Bessie Coleman was an amazing person who was the first African-American woman and Native American to fly a plane. She worked very hard to save money and travel to a different country to learn how to fly. She was a very popular pilot who did lots of exciting stunts in the sky. She wanted to open a school to teach other people how to fly, but sadly she died in a plane crash before she could do that. Even though she isn’t here anymore, she is still remembered for being brave and inspiring many people. People have honored her by giving her special awards, like a stamp from the U.S. Postal Service, and naming things after her like roads and a library.
Bessie Coleman was an ambitious and determined woman with a dream of becoming a pilot. Growing up in a small Texas town in the early 1900s, she knew she would have to work hard to make her dream a reality. Despite the odds being stacked against her, she was determined to succeed.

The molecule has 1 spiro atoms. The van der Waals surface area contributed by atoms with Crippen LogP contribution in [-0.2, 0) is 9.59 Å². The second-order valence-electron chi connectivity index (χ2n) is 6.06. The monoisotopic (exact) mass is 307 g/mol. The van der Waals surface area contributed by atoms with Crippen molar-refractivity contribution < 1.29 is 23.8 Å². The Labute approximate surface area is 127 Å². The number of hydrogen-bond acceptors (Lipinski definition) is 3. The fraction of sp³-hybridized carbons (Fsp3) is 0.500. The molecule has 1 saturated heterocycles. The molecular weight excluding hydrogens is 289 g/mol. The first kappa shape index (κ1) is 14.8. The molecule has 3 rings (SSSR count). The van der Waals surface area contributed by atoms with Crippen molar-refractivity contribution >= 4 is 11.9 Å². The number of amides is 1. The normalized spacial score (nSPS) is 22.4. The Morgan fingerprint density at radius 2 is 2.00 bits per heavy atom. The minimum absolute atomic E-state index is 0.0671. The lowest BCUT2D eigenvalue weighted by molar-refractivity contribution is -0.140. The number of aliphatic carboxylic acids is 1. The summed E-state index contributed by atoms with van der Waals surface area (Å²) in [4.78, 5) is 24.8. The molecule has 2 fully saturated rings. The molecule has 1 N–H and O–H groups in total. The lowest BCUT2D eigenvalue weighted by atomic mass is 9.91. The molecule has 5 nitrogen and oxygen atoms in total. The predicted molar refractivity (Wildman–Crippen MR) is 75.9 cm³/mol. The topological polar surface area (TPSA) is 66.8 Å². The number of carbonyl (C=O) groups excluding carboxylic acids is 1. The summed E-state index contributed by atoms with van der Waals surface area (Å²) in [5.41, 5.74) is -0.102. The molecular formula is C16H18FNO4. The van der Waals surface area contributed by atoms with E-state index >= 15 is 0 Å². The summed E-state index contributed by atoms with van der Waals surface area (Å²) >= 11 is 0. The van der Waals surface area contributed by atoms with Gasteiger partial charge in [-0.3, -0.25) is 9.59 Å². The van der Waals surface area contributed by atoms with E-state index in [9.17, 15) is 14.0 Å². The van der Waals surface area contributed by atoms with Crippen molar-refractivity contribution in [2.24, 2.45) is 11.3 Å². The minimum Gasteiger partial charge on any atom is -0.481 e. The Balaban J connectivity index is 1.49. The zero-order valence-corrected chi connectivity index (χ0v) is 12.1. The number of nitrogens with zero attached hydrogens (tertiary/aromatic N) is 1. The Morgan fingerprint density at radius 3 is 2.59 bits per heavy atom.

Bessie worked hard to save money and eventually she was able to travel to France to get her pilot’s license. After she got her license, she returned to the United States and became a popular stunt pilot. She was an inspiration to early pilots, and to the African-American and Native American communities.
Bessie wanted to start a school for African-American fliers, but sadly she died in a plane crash before she could do that. Despite her untimely death, her legacy lives on. She has been honored with a Texas Historical Marker, a public library, roads at different airports, a memorial plaque, a middle school in Texas, and a stamp from the U.S. Postal Service. She was also honored in the National Women’s Hall of Fame, National Aviation Hall of Fame, and she was on a list of heroes of aviation.